A Weird Defense of Affirmative Action

Under the headline “Diversity’s
Evidences
.” Len Niehoff’, described as a “professor from
practice” at the University of Michigan law school, offered an almost humorously
pathetic defense of “diversity on Inside Higher Ed today. He served on the
legal team that defended Michigan in Grutter, which he claims the Court
got “exactly right,” and his essay is an attempt to buttress his further claim
to “have seen the evidence” of that correctness in his own classes.

Niehoff somehow lost sight of the fact that
the only “diversity” at issue In Grutter,
and in the upcoming case of Fisher v. University of Texas, concerns
discrimination for and against applicants based on race or ethnicity. He thus
defends the very sorts of “diversity” — those that have nothing to do with race
or ethnicity– that no one criticizes.

 Here
are the two “evidences” Niehoff provided from his classes:

      
a
student in an evidence class who, because of her experience as a waitress,
identified unlabeled cups of Coke and Pepsi by smell, which “immediately led to
an interesting debate: Was this student a layperson offering an educated guess
based on her personal experience or an expert offering an informed opinion
based on her specialized knowledge?”

      
a
blind student who made a persuasive argument that a woman’s testimony that she
could identify her neighbor and his dogs even though she couldn’t see them
through her closed door should be admissible under an exception to the hearsay
rule because you don’t “need to see something to have personal knowledge about
it.” She knew what her neighbor and his dogs sounded like.

The fact that the professor and the entire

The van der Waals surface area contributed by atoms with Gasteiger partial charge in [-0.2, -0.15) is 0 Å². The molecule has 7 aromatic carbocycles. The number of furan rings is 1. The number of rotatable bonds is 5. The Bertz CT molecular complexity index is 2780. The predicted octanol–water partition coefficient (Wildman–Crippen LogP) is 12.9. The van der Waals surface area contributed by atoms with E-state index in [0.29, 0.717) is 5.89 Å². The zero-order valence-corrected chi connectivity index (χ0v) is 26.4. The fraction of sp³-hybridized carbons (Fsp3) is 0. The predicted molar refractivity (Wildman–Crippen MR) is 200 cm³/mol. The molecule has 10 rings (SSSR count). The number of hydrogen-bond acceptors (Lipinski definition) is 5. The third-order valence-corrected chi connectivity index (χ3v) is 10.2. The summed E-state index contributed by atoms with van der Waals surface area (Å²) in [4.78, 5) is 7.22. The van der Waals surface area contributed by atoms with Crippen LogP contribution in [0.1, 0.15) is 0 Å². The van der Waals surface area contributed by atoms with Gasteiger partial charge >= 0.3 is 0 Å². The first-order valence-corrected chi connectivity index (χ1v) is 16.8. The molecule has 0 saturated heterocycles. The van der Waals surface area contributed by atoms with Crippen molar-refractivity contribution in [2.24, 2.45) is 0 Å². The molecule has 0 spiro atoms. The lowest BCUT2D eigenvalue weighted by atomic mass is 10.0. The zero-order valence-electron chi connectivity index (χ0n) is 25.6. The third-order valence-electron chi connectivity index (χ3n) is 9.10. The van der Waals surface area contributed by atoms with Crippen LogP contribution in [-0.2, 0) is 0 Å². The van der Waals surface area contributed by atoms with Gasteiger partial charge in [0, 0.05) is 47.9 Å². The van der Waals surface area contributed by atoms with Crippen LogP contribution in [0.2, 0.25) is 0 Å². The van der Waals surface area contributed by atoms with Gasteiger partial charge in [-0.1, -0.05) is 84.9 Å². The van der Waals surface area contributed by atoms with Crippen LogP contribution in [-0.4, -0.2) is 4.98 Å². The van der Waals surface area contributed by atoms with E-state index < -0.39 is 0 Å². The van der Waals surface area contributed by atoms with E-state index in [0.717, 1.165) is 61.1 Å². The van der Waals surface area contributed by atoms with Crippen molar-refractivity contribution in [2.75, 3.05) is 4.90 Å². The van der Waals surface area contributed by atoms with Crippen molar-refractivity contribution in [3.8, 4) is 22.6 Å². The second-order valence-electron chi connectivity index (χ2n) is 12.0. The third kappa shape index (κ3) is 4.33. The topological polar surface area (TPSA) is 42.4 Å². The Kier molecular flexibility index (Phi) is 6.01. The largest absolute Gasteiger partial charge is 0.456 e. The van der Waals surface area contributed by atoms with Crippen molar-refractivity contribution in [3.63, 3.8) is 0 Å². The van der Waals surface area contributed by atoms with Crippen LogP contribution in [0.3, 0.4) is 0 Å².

class “sat in stunned silence” after this so obviously correct as to be banal
argument is almost enough to justify a snarky comment about the blind leading
the blind, but I will limit myself to pointing out something equally obvious:
neither acute Coke-sniffing skills nor a blind student’s argument based on his
experience are examples of cultural “difference;” neither provide any
justification whatsoever for discriminating for or against applicants based on
their race or ethnicity.

Anyone like Niehoff who wants to argue that
“race matters” because it shapes experience “in myriad and unique ways” — and
of necessity that it matters enough to justify excluding some better qualified
applicants because of their race — has the burden of justifying the racialist
stereotype that race is a valid proxy for the “dramatically contrasting [but
unidentified] orientations” that Niehoff found valuable in his Legal Ethics
class.

Niehoff’s essay failed so miserably to meet
that burden that I hope it is widely distributed and read. It demonstrates far
better than most of the criticisms or racial preference (including mine) how
weak the arguments in favor of it are.

John S. Rosenberg

John Rosenberg blogs at Discriminations.

2 thoughts on “A Weird Defense of Affirmative Action

  1. here’s another interesting fact: Prof. Niehoff is married to the (very powerful) vice president of communications at the UM, so one wouldn’t expect him to be other than an affirmative action warrior.
    diversity at the UM is of paramount concern, in an earnest but pathetic way. but diversity to these people means things like “black” and “LGBT” and “Hispanic”commencement ceremonies.
    to me, that sounds an awful lot like “separate but equal.”

  2. In my own Evidence class long ago, I recall the professor making the point that sometimes a lawyer needs to try to salvage a bad case by getting the jury to think that the verdict depends on some irrelevant point he can prove, such as whether or not the butler had silver buttons.
    Niehoff is trying the same tactic. He wants to defend the continuation of the racial preference policies he worked to preserve in the Grutter case, but rather than showing that racial preference policies are on the whole beneficial, he points to something completely irrelevant (a couple of instances in his law school courses that have nothing to do with race) and then declares victory for the side that wants to continue to favor some students because of their ancestry.
    Nice try professor, but it won’t work.

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